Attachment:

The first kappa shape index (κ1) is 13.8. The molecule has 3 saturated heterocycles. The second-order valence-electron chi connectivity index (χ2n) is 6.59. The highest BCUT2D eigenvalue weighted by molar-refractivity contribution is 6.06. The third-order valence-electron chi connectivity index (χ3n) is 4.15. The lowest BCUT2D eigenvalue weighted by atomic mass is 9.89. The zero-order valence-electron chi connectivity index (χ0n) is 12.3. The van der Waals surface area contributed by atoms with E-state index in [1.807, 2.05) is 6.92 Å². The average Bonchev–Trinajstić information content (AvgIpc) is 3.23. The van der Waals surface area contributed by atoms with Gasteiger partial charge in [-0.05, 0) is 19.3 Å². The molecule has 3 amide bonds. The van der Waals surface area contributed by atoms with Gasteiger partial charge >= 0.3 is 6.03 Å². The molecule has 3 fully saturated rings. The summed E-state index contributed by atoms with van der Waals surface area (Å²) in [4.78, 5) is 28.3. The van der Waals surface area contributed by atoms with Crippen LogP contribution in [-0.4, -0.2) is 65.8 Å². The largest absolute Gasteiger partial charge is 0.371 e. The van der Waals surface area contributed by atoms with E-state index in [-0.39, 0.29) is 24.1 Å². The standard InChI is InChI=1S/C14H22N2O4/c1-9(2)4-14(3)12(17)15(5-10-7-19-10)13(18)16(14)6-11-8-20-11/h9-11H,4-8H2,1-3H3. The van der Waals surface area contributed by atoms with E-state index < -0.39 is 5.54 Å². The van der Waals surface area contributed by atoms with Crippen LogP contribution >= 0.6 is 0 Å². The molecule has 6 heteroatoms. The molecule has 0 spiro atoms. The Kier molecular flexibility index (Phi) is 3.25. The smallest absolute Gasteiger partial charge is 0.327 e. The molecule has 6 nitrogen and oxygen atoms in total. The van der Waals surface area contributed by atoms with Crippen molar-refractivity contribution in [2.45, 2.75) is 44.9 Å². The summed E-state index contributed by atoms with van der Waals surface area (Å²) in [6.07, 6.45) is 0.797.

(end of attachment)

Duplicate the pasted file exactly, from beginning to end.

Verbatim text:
The first kappa shape index (κ1) is 13.8. The molecule has 3 saturated heterocycles. The second-order valence-electron chi connectivity index (χ2n) is 6.59. The highest BCUT2D eigenvalue weighted by molar-refractivity contribution is 6.06. The third-order valence-electron chi connectivity index (χ3n) is 4.15. The lowest BCUT2D eigenvalue weighted by atomic mass is 9.89. The zero-order valence-electron chi connectivity index (χ0n) is 12.3. The van der Waals surface area contributed by atoms with E-state index in [1.807, 2.05) is 6.92 Å². The average Bonchev–Trinajstić information content (AvgIpc) is 3.23. The van der Waals surface area contributed by atoms with Gasteiger partial charge in [-0.05, 0) is 19.3 Å². The molecule has 3 amide bonds. The van der Waals surface area contributed by atoms with Gasteiger partial charge >= 0.3 is 6.03 Å². The molecule has 3 fully saturated rings. The summed E-state index contributed by atoms with van der Waals surface area (Å²) in [4.78, 5) is 28.3. The van der Waals surface area contributed by atoms with Crippen LogP contribution in [-0.4, -0.2) is 65.8 Å². The largest absolute Gasteiger partial charge is 0.371 e. The van der Waals surface area contributed by atoms with E-state index in [-0.39, 0.29) is 24.1 Å². The standard InChI is InChI=1S/C14H22N2O4/c1-9(2)4-14(3)12(17)15(5-10-7-19-10)13(18)16(14)6-11-8-20-11/h9-11H,4-8H2,1-3H3. The van der Waals surface area contributed by atoms with E-state index < -0.39 is 5.54 Å². The van der Waals surface area contributed by atoms with Crippen LogP contribution >= 0.6 is 0 Å². The molecule has 6 heteroatoms. The molecule has 0 spiro atoms. The Kier molecular flexibility index (Phi) is 3.25. The smallest absolute Gasteiger partial charge is 0.327 e. The molecule has 6 nitrogen and oxygen atoms in total. The van der Waals surface area contributed by atoms with Crippen molar-refractivity contribution in [2.45, 2.75) is 44.9 Å². The summed E-state index contributed by atoms with van der Waals surface area (Å²) in [6.07, 6.45) is 0.797.